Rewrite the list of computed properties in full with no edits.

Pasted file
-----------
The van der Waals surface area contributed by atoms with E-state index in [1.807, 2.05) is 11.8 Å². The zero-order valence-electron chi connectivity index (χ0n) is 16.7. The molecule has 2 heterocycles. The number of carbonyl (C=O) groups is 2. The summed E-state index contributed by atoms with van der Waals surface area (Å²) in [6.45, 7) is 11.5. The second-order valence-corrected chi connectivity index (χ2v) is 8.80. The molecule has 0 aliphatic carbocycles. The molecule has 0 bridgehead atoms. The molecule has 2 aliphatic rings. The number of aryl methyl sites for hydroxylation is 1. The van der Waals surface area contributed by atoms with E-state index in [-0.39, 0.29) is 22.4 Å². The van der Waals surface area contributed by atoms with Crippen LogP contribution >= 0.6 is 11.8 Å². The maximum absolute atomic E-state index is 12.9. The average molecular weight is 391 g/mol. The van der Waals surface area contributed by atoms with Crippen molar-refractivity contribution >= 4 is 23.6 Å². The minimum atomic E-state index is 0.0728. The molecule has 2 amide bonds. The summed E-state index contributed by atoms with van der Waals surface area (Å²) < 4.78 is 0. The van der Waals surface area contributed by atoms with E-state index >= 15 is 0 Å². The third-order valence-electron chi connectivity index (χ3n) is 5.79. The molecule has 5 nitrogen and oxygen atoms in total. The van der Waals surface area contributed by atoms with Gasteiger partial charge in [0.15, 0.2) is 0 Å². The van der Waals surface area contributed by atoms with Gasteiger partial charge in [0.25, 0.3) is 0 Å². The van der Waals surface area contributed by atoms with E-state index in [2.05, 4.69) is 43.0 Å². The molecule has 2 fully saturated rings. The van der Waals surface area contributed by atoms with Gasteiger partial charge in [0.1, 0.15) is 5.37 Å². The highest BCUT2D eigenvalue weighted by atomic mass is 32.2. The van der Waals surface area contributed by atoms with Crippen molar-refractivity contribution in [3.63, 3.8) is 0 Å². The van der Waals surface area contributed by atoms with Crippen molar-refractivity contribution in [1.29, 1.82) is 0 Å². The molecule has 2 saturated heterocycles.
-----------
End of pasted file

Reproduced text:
The van der Waals surface area contributed by atoms with E-state index in [1.807, 2.05) is 11.8 Å². The zero-order valence-electron chi connectivity index (χ0n) is 16.7. The molecule has 2 heterocycles. The number of carbonyl (C=O) groups is 2. The summed E-state index contributed by atoms with van der Waals surface area (Å²) in [6.45, 7) is 11.5. The second-order valence-corrected chi connectivity index (χ2v) is 8.80. The molecule has 0 aliphatic carbocycles. The molecule has 0 bridgehead atoms. The molecule has 2 aliphatic rings. The number of aryl methyl sites for hydroxylation is 1. The van der Waals surface area contributed by atoms with E-state index in [-0.39, 0.29) is 22.4 Å². The van der Waals surface area contributed by atoms with Crippen LogP contribution >= 0.6 is 11.8 Å². The maximum absolute atomic E-state index is 12.9. The average molecular weight is 391 g/mol. The van der Waals surface area contributed by atoms with Crippen molar-refractivity contribution >= 4 is 23.6 Å². The minimum atomic E-state index is 0.0728. The molecule has 2 amide bonds. The summed E-state index contributed by atoms with van der Waals surface area (Å²) < 4.78 is 0. The van der Waals surface area contributed by atoms with E-state index >= 15 is 0 Å². The third-order valence-electron chi connectivity index (χ3n) is 5.79. The molecule has 5 nitrogen and oxygen atoms in total. The van der Waals surface area contributed by atoms with Gasteiger partial charge in [0.15, 0.2) is 0 Å². The van der Waals surface area contributed by atoms with Gasteiger partial charge in [0.25, 0.3) is 0 Å². The van der Waals surface area contributed by atoms with E-state index in [2.05, 4.69) is 43.0 Å². The molecule has 2 fully saturated rings. The van der Waals surface area contributed by atoms with Gasteiger partial charge in [0.1, 0.15) is 5.37 Å². The highest BCUT2D eigenvalue weighted by atomic mass is 32.2. The van der Waals surface area contributed by atoms with Crippen molar-refractivity contribution in [3.63, 3.8) is 0 Å². The van der Waals surface area contributed by atoms with Crippen molar-refractivity contribution in [1.29, 1.82) is 0 Å². The molecule has 2 saturated heterocycles.